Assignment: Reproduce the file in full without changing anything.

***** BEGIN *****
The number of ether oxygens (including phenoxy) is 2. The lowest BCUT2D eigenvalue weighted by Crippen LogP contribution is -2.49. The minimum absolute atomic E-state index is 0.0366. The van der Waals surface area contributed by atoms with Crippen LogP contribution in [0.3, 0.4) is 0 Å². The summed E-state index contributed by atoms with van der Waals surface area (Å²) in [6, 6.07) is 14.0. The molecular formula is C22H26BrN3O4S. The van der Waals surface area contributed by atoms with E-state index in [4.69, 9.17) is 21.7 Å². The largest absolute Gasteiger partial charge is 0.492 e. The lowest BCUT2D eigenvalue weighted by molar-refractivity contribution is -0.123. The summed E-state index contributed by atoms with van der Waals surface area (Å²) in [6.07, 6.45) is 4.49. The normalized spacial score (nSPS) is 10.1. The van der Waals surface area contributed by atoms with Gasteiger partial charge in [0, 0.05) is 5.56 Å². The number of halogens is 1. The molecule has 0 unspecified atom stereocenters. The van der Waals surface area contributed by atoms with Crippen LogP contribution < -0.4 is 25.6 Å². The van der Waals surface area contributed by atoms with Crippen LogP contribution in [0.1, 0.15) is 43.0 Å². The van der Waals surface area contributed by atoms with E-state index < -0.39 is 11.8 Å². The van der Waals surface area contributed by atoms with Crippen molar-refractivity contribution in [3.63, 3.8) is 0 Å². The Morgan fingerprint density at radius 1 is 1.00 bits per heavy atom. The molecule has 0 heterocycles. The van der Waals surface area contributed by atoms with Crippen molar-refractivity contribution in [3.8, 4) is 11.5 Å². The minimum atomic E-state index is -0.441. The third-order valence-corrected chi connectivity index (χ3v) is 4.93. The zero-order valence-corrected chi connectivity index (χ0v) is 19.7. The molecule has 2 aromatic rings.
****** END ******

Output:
The number of ether oxygens (including phenoxy) is 2. The lowest BCUT2D eigenvalue weighted by Crippen LogP contribution is -2.49. The minimum absolute atomic E-state index is 0.0366. The van der Waals surface area contributed by atoms with Crippen LogP contribution in [0.3, 0.4) is 0 Å². The summed E-state index contributed by atoms with van der Waals surface area (Å²) in [6, 6.07) is 14.0. The molecular formula is C22H26BrN3O4S. The van der Waals surface area contributed by atoms with E-state index in [4.69, 9.17) is 21.7 Å². The largest absolute Gasteiger partial charge is 0.492 e. The lowest BCUT2D eigenvalue weighted by molar-refractivity contribution is -0.123. The summed E-state index contributed by atoms with van der Waals surface area (Å²) in [6.07, 6.45) is 4.49. The normalized spacial score (nSPS) is 10.1. The van der Waals surface area contributed by atoms with Gasteiger partial charge in [0, 0.05) is 5.56 Å². The number of halogens is 1. The molecule has 0 unspecified atom stereocenters. The van der Waals surface area contributed by atoms with Crippen LogP contribution < -0.4 is 25.6 Å². The van der Waals surface area contributed by atoms with Crippen LogP contribution in [0.1, 0.15) is 43.0 Å². The van der Waals surface area contributed by atoms with E-state index < -0.39 is 11.8 Å². The van der Waals surface area contributed by atoms with Crippen molar-refractivity contribution in [3.63, 3.8) is 0 Å². The Morgan fingerprint density at radius 1 is 1.00 bits per heavy atom. The molecule has 0 heterocycles. The van der Waals surface area contributed by atoms with Crippen molar-refractivity contribution in [3.8, 4) is 11.5 Å². The minimum atomic E-state index is -0.441. The third-order valence-corrected chi connectivity index (χ3v) is 4.93. The zero-order valence-corrected chi connectivity index (χ0v) is 19.7. The molecule has 2 aromatic rings.